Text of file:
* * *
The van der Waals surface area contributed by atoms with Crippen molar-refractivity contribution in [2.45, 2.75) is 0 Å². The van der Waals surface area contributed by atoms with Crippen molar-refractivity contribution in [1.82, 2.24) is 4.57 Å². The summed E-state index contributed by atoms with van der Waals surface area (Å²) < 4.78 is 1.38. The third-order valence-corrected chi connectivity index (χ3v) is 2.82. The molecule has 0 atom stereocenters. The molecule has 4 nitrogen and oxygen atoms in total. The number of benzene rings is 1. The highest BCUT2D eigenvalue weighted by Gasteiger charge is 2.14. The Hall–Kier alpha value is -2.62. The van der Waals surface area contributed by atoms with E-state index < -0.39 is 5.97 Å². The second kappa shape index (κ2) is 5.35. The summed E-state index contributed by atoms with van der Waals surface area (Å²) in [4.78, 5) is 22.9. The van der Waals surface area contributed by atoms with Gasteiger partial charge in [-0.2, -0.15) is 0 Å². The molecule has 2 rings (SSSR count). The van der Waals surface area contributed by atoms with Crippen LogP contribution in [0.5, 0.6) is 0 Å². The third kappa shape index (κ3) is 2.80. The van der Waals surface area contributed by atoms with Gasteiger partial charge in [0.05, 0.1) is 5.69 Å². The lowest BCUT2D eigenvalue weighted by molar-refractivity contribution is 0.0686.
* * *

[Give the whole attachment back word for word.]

The van der Waals surface area contributed by atoms with Crippen molar-refractivity contribution in [2.45, 2.75) is 0 Å². The van der Waals surface area contributed by atoms with Crippen molar-refractivity contribution in [1.82, 2.24) is 4.57 Å². The summed E-state index contributed by atoms with van der Waals surface area (Å²) < 4.78 is 1.38. The third-order valence-corrected chi connectivity index (χ3v) is 2.82. The molecule has 0 atom stereocenters. The molecule has 4 nitrogen and oxygen atoms in total. The number of benzene rings is 1. The highest BCUT2D eigenvalue weighted by Gasteiger charge is 2.14. The Hall–Kier alpha value is -2.62. The van der Waals surface area contributed by atoms with E-state index < -0.39 is 5.97 Å². The second kappa shape index (κ2) is 5.35. The summed E-state index contributed by atoms with van der Waals surface area (Å²) in [4.78, 5) is 22.9. The van der Waals surface area contributed by atoms with Gasteiger partial charge in [-0.2, -0.15) is 0 Å². The molecule has 2 rings (SSSR count). The van der Waals surface area contributed by atoms with Crippen LogP contribution in [0.5, 0.6) is 0 Å². The third kappa shape index (κ3) is 2.80. The van der Waals surface area contributed by atoms with Gasteiger partial charge in [0.05, 0.1) is 5.69 Å². The lowest BCUT2D eigenvalue weighted by molar-refractivity contribution is 0.0686.